** And the fun includes (dare I say it?) "education". The Scouting program will show and teach your son so many things that regular school can't or won't teach him. History. Confidence. Skills. Cooperation. Satisfaction. Self confidence. Maybe even Right and Wrong.

***I see lots of news about boys in "gangs". Mostly bad news. All boys want to belong to "the gang". I know I did. How 'bout we make it easy for our sons to belong to a "gang" that will do some good in his life and the life of our families and communities and nation? All you have to do is be there and help point them in the right direction.

****And who do you want doing that pointing? Who better than your boy's mom and dad? Your boy will believe what he sees and if he sees his mom and dad doing the pointing, won't he want to be there all the more? If the Cub sees that it is important to the parent, it will be more important to the Cub.

***** " I don't have enough time for everything now. I don't know anything about this Scout stuff. I know Mr. XYZ can do a better job than me. Isn't there someone else you can ask?"

No one else can say what's important for you. No one else can tell you what is possible for you. But the folks that support their boy in Cub Scouts will tell you about their boy's success. And they will tell you that the grass can get cut next week, the boss will understand when you go and speak to him honestly about your Scouting time. And I've met many, many folks that have NO Scouting experience and pick things up easily because of the training and help available. Eagle? No guarantee of a good Scout leader, but a good start. Can't be Den Leader? Howbout one meeting a month? One project and that's all? Lead one hike, one tour of the fire station, one Belt Loop class?

 

All you can do is ask. Like the previous posters have suggested, get the parents and Cubs out to a picnic. Have someone (Commissioner? Neighboring Cub leaders?) take the boys aside for a hike, a ball game, some fun thing. You and the CCh and the DE (maybe) sit down with the other parents and lay it out plain. Have training days scheduled. A Cub Pack needs X,Y, and Q to operate. You are willing and ready to be CM and CCh, but if we don't have this, it may not happen, and our boys will not have a Cub Pack.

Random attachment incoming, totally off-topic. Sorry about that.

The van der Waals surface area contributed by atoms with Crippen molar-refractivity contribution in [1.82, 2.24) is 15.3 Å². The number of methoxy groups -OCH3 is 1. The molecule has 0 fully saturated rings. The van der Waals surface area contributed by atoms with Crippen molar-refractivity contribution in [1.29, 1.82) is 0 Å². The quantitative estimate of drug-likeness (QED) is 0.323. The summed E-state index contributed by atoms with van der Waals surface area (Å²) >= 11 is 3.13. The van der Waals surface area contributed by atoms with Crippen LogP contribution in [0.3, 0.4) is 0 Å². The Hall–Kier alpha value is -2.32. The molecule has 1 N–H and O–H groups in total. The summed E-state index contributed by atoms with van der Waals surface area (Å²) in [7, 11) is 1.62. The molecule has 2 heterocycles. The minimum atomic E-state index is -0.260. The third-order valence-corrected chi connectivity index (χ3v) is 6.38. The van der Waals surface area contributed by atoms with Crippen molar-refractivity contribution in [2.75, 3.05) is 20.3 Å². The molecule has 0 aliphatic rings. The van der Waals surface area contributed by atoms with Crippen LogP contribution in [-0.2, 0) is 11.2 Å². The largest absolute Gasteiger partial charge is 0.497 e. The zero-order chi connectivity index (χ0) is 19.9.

I Commissioned with a struggling Cub Pack. A Scouter I respected counseled me to tell the parents all the above, give a pen and pad of paper to the nearest adult and tell them I'll be down the hall. Come to me when you've decided whether or not your boys will have a Cub Pack or not, and then you will tell your boys. The Pack I was helping never came to that, (came together finally and thriving!) but it would have been a last resort, I quess.

 

I totally agree that you can not do this all yourself as CM. But you can rally the others to make it happen for your boys. YOUR boys.

 

Will you turn it around? Pray about it and "Do Your Best". That's all one can ask.

 

Good luck and God speed.

 

 

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SSScout brings up good points. My boys are now 31 and 27, and we were Cub Scouts, hmmm, seems like last week. It was the best thing I ever did and we still talk about the outings and the other kids. My eldest, now a restaurant partner and general manager, was recently interviewed on the radio about "how did you learn to lead and motivate a staff like this" and his immediate response was "Boy Scouts". Brought a tear to my eye.

 

Remind the parents that Cub Scouting is designed to be a "family program"...unlike sports or karate. It's the PARENTS who lead the dens and pack...not the "Coach". Activities are familiy oriented...camping is FAMILY camping. That's the way it's designed, so if that's not going to meet their needs, perhaps they need to find another activity.

 

I like the line about "tell me if you're going to have a Pack or not, then you can tell your boys why." I'm gonna use that in the future.